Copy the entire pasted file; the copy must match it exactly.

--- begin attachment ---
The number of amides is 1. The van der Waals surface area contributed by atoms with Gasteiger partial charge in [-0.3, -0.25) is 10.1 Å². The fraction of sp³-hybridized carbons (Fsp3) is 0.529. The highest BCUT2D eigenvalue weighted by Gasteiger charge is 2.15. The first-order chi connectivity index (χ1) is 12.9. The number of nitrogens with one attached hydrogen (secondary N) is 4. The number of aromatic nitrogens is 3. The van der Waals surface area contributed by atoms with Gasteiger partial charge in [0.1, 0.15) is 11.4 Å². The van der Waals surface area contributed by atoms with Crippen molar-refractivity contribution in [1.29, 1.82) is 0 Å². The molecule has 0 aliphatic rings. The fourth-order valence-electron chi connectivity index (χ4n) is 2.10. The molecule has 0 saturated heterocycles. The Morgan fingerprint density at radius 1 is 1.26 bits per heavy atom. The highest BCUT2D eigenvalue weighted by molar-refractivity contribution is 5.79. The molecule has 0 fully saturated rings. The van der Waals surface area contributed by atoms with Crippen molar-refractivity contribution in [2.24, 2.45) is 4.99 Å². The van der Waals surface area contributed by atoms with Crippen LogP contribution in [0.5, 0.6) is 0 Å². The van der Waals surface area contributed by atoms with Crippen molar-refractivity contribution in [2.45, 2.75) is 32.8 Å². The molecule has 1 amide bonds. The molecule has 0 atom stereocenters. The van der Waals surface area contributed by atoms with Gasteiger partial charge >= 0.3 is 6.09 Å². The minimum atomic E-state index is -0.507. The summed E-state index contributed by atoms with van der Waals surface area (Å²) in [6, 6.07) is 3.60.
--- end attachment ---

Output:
The number of amides is 1. The van der Waals surface area contributed by atoms with Gasteiger partial charge in [-0.3, -0.25) is 10.1 Å². The fraction of sp³-hybridized carbons (Fsp3) is 0.529. The highest BCUT2D eigenvalue weighted by Gasteiger charge is 2.15. The first-order chi connectivity index (χ1) is 12.9. The number of nitrogens with one attached hydrogen (secondary N) is 4. The number of aromatic nitrogens is 3. The van der Waals surface area contributed by atoms with Gasteiger partial charge in [0.1, 0.15) is 11.4 Å². The van der Waals surface area contributed by atoms with Crippen molar-refractivity contribution in [1.29, 1.82) is 0 Å². The molecule has 0 aliphatic rings. The fourth-order valence-electron chi connectivity index (χ4n) is 2.10. The molecule has 0 saturated heterocycles. The Morgan fingerprint density at radius 1 is 1.26 bits per heavy atom. The highest BCUT2D eigenvalue weighted by molar-refractivity contribution is 5.79. The molecule has 0 fully saturated rings. The van der Waals surface area contributed by atoms with Crippen molar-refractivity contribution in [2.24, 2.45) is 4.99 Å². The van der Waals surface area contributed by atoms with Crippen LogP contribution in [0.5, 0.6) is 0 Å². The van der Waals surface area contributed by atoms with Crippen molar-refractivity contribution in [2.45, 2.75) is 32.8 Å². The molecule has 1 amide bonds. The molecule has 0 atom stereocenters. The van der Waals surface area contributed by atoms with Gasteiger partial charge >= 0.3 is 6.09 Å². The minimum atomic E-state index is -0.507. The summed E-state index contributed by atoms with van der Waals surface area (Å²) in [6, 6.07) is 3.60.